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Formation of galaxies: researchers find evidence of "super bubbles"


For years, researchers have puzzled over the evolutionary history of galaxies. They now have new knowledge about the evolution of our solar system.

Enlarge image

Image taken by the Hubble Space Telescope of NGC 3568, a galaxy 57 million light years from the Milky Way

Photo: ESA / Hubble / NASA

Half a century ago astronomers proposed that so-called super-bubbles could be crucial for understanding galaxies.

"Now we have the proof," said Harvard astronomer Alyssa Goodman about a research project published in Nature.

The earth and the solar system are located in a bubble that was formed around 14 million years ago, a dust-free space filled with hot gas - with a diameter of around 1,000 light years.

There are thousands of young stars on its edge.

In the course of »a few million years« there were then about 15 supernova explosions, reports the research team at the University of Vienna.

The explosion of the massive stars ("supernova") shifts interstellar gas outwards and thereby creates the bubble.

The gas that lies on the edge of this expanding bubble is compressed as a result.

Molecular clouds formed in which stars could finally arise.

“When the first supernovae, which finally formed the local bubble, exploded, our sun was still a long way from this event,” said João Alves from the University of Vienna: “But about five million years ago the galactic orbit of our sun was in our solar system led directly into the local bubble.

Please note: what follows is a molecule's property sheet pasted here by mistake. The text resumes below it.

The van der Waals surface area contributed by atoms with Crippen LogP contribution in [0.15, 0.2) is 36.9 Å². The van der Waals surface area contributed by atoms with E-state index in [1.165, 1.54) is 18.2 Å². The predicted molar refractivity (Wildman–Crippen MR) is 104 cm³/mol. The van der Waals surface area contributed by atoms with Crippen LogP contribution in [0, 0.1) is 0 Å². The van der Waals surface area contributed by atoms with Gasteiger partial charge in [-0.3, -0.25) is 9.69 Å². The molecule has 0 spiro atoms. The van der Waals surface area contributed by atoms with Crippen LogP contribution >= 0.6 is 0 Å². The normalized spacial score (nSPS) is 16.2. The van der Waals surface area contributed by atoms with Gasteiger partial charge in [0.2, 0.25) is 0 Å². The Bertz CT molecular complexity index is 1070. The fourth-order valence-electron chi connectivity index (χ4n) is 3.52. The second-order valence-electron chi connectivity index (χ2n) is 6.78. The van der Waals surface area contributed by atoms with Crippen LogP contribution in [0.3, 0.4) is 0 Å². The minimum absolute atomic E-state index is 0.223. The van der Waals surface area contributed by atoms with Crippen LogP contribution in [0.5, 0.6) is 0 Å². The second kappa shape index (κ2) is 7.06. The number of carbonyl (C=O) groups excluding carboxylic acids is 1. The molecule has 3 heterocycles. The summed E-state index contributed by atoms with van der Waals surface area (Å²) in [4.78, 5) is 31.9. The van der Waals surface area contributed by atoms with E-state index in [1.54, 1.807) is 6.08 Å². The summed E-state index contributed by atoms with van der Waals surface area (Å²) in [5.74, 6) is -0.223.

Now, by sheer coincidence, the sun sits almost exactly in the center of this bubble. "

Galaxies like our Milky Way can therefore be imagined like holey Swiss cheese: “The holes in this Emmentaler, in other words the bubbles, were created by past supernova explosions.

In this way, new stars can form around the cheese holes - where the gas has been condensed by the energy of the dying stars, ”it continues.

Gaia Space Telescope provided data

However, the bubble has no final shape, it continues to grow.

"The bubble is still expanding at about six to seven kilometers per second in our galactic neighborhood," said Catherine Zucker of the Space Telescope Science Institute.

"However, it has already lost most of its strength and momentum and has leveled off at a constant rate of expansion."

The next step for the researchers is now to measure all interstellar bubbles within reach and thus get a complete 3D visualization.

This should enable astronomers to better understand the influence of dying stars on new star formation and thus also the structure and evolution of galaxies such as our Milky Way.

The research was made possible with the help of new data from the Gaia Space Telescope from the European Space Agency (ESA).

This measures the distances and proper movements of billions of stars.


Source: spiegel

All tech articles on 2022-01-13

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